The Kula Ring podcast is essential listening for manufacturing marketers who want to grow their digital presence and compete online.
Sponsored by Kula Partners—an agency committed to helping leading B2B manufacturers craft digital experiences that transform how they engage buyers, serve customers, and outpace their competition—The Kula Ring podcast features conversations about marketing, sales, and technology with top manufacturing executives from across North America.
The Kula Ring podcast is co-hosted by Kula Partners principals, Carman Pirie and Jeff W. White, both of whom are frequently sought after for their digitally-focused B2B expertise. They regularly share their insights with audiences including conferences like B2B Online and HubSpot’s INBOUND, the Gardner Manufacturing Marketer blog, and other podcasts focused on B2B marketing and technology.
eCommerce expert, Curt Anderson from B2Btail, discusses common challenges manufacturers face when it comes to launching an online store, how to best overcome those challenges to boost online sales, and why certain manufacturers can gain a competitive advantage by simply selling online.
Golden Opportunities in eCommerce for Manufacturers Transcript:
Announcer: You’re listening to The Kula Ring, a podcast made for manufacturing marketers. Here are Carman Pirie and Jeff White.
Jeff White: Welcome to The Kula Ring, a podcast for manufacturing marketers brought to you by Kula Partners. My name is Jeff White and joining me today is Carman Pirie. Carman, how you doing, sir?
Carman Pirie: I am delighted to be here. Good to be chatting once again.
Jeff White: Yeah. Good to chat with you, as well, and looking forward… We’ve been recording a lot of episodes just you and I chatting. I’m sure that our listeners are keen to get some alternative voices brought-
Carman Pirie: Could we hear another voice, please? Yeah, like we thought it was good to do that because it helped us get people on the show that agree with us, but here we go.
Jeff White: But I am excited for today’s guest. We’ve talked a bit about eCommerce on this show, but I think it’s still a very relevant topic even in 2022. It’s still sometimes something net new for manufacturers from a technology perspective, and there’s a lot of different considerations that have to go into it.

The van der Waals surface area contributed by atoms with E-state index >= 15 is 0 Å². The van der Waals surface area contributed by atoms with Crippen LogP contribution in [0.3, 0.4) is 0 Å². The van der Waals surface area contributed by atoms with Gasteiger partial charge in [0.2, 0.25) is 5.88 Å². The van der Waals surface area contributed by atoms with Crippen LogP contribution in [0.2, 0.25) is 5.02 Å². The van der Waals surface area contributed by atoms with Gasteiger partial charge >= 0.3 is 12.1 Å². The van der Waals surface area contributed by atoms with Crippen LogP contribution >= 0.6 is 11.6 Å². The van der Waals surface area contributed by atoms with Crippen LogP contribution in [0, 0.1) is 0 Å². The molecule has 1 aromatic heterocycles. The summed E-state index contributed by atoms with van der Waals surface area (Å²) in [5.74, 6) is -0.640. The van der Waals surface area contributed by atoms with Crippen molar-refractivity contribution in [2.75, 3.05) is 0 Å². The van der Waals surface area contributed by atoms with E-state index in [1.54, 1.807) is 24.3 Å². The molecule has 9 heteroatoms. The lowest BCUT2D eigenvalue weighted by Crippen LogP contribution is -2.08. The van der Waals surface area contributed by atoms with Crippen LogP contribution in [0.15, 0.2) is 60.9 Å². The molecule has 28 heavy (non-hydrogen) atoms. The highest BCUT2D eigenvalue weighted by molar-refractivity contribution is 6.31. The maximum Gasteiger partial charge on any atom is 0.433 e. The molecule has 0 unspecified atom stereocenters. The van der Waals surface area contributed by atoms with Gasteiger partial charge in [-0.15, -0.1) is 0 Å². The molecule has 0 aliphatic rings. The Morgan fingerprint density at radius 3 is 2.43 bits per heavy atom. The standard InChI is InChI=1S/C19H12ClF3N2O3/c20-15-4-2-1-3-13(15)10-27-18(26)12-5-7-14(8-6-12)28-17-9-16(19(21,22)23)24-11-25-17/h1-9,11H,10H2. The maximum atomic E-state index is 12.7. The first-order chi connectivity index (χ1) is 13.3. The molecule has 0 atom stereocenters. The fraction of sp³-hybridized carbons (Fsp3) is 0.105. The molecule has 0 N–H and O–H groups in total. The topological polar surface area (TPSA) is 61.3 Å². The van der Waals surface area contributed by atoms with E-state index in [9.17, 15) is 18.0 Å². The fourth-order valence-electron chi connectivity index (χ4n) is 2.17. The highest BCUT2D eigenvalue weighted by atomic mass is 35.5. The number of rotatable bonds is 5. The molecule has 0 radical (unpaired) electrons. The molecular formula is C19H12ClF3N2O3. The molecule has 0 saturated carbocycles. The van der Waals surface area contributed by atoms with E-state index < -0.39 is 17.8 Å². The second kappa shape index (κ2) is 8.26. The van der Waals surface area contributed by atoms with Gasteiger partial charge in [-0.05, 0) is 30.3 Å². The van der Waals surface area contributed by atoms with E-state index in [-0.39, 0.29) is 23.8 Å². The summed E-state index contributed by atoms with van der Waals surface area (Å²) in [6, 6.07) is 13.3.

Carman Pirie: Yeah. I think that’s fair to say. I think a lot of manufacturers are… The ones that aren’t into eCom, which I would say is the majority, certainly, still at this stage, there are a lot of open questions, like is there a place for us to play there? Is what we sell the kind of thing that customers will buy online?
And I think sometimes we maybe get trapped a little bit in the consumer mind frame of eCommerce, right? Whereas, of course, in B2B manufacturing, to use the old… I’m gonna really date myself now. It’s gonna be like from the ‘90s or something. But remember, who was it? Was it IBM or something that instead of saying eCommerce, whatever, it was just eBusiness.
Jeff White: Yeah. I think that was an IBM thing.
Carman Pirie: Was supposed to sound cool or something. And of course, it didn’t if IBM did it. But I guess there’s a gem in that, right? Because it’s like you can be doing business online, doing commerce electronically, but not just it always being about a shopping cart experience or what have you.
Jeff White: Yeah.
Carman Pirie: I’m thinking about digital customer service initiatives and things of that sort.
Jeff White: There’s a lot of that that can be brought to life online, for sure. And you know, money can be transacted in those ways that is not, like you say, a traditional shopping cart.